It doesn’t matter what business or industry you’re in, some customers you’ll love, and some you won’t. Some customers are a dream and others are just nightmares and there’s nothing we can do about that…. Or is there?
When I speak with designers who I business-mentor as part of Web123’s ProPartner Program, I always say life’s short and not to deal with customers who upset you or make your work-life hell… no matter how much they’re paying you. My message is if you have a really nightmarish bad customer, boot ‘em! But I warn them, as I’m warning you, that booting customers should only be as a last resort. And here’s why:
Bad customers can become raving fans who’ll never ever leave you… if you know some simple tips.
First, a question for you. What if we look deeper into the dark soul of a bad customer? What if we take some responsibility for their bad attitude and shoulder some of the blame? Unless they’re a raving loon, their dissatisfaction usually comes from an unmet expectation; yes it’s often a matter that what they expected from you, versus what they received, didn’t match. You could say ‘yeah but that’s their problem, not mine’, but you need to make it your problem. Because, for whatever reason, your process failed them. So, come on, let’s not be defeatist about those ‘bad’ customers. You really can change their behaviour, but it does need to start with YOUR behaviour.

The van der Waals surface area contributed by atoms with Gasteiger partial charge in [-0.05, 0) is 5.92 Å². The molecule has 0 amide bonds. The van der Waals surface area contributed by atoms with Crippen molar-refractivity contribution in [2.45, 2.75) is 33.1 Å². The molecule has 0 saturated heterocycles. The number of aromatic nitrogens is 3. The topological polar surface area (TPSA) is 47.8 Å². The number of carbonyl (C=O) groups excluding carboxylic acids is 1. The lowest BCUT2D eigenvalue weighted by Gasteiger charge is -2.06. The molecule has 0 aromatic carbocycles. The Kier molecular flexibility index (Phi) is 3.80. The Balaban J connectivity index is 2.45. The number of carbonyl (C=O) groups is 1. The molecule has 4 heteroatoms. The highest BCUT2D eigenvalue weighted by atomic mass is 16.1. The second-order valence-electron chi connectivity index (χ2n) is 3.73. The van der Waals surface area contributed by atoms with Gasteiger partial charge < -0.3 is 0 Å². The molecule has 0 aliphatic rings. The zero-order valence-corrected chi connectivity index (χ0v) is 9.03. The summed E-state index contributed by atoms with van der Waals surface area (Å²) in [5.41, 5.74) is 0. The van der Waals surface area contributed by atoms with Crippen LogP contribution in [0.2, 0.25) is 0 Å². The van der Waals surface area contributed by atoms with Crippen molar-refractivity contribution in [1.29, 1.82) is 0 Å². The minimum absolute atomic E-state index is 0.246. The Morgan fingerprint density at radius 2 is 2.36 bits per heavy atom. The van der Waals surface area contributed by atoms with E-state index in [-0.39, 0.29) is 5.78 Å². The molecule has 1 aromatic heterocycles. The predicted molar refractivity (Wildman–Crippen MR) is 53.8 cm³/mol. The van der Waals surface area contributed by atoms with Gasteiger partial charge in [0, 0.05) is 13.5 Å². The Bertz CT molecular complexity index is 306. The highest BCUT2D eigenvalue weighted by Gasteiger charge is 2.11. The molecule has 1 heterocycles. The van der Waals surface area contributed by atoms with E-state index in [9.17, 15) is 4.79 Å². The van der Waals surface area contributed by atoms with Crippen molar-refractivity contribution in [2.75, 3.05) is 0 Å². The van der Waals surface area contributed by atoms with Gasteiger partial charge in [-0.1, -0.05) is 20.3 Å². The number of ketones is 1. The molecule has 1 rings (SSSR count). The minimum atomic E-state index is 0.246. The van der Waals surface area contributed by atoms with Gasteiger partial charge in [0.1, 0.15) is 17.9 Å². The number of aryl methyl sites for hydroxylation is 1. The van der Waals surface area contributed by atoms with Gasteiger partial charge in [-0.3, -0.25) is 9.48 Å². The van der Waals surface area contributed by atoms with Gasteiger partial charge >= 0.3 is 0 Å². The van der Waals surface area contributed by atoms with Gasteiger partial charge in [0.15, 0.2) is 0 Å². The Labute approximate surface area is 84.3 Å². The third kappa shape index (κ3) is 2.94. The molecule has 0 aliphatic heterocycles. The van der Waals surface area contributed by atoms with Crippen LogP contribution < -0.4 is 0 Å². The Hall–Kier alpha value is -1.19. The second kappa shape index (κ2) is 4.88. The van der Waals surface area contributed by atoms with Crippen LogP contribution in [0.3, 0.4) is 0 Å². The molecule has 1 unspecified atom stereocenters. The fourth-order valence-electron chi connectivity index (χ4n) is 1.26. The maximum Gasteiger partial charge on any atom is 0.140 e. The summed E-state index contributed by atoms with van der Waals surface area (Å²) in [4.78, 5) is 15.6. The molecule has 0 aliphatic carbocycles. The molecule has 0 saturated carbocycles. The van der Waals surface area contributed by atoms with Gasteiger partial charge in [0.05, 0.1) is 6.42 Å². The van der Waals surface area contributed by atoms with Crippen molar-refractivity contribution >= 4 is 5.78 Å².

The first step to turning around bad customers is to stop seeing them as a bunch of faceless ‘annoyances’ and start looking at them like the people they are.
These days, bad service is so widespread that your customer probably assumes you won’t do anything about it. That frustration alone is probably increasing their bad attitude towards you. Can you image how surprised and even delighted they’ll be if you actually care, and if you actually take some action for them? So sit down and consider why they could be unhappy with you. Even better… ask them! Could it be your processes, or your product? Perhaps it’s something tiny that has grown out of all proportion, like a crossed wire somewhere along the way? Or, maybe, it’s something pretty serious like a salesperson promising too much in the heat of the sale, and then not delivering on it. Ultimately you can resolve all sorts of problems if you hold your hat in your hand and apologise. Let them see you’re human and let them feel your sincerity that you’ll do something about their grievances. Let them know you’re going to improve your processes so it doesn’t happen to anyone again. That’s the way to turn a bad customer into a raving fan. Simple as. Of course, if they really don’t have any basis for complaint, and they’re just a pain in the A, then refer to my original advice and…. Boot ‘em! Wishing you all the success you so deserve, Bianca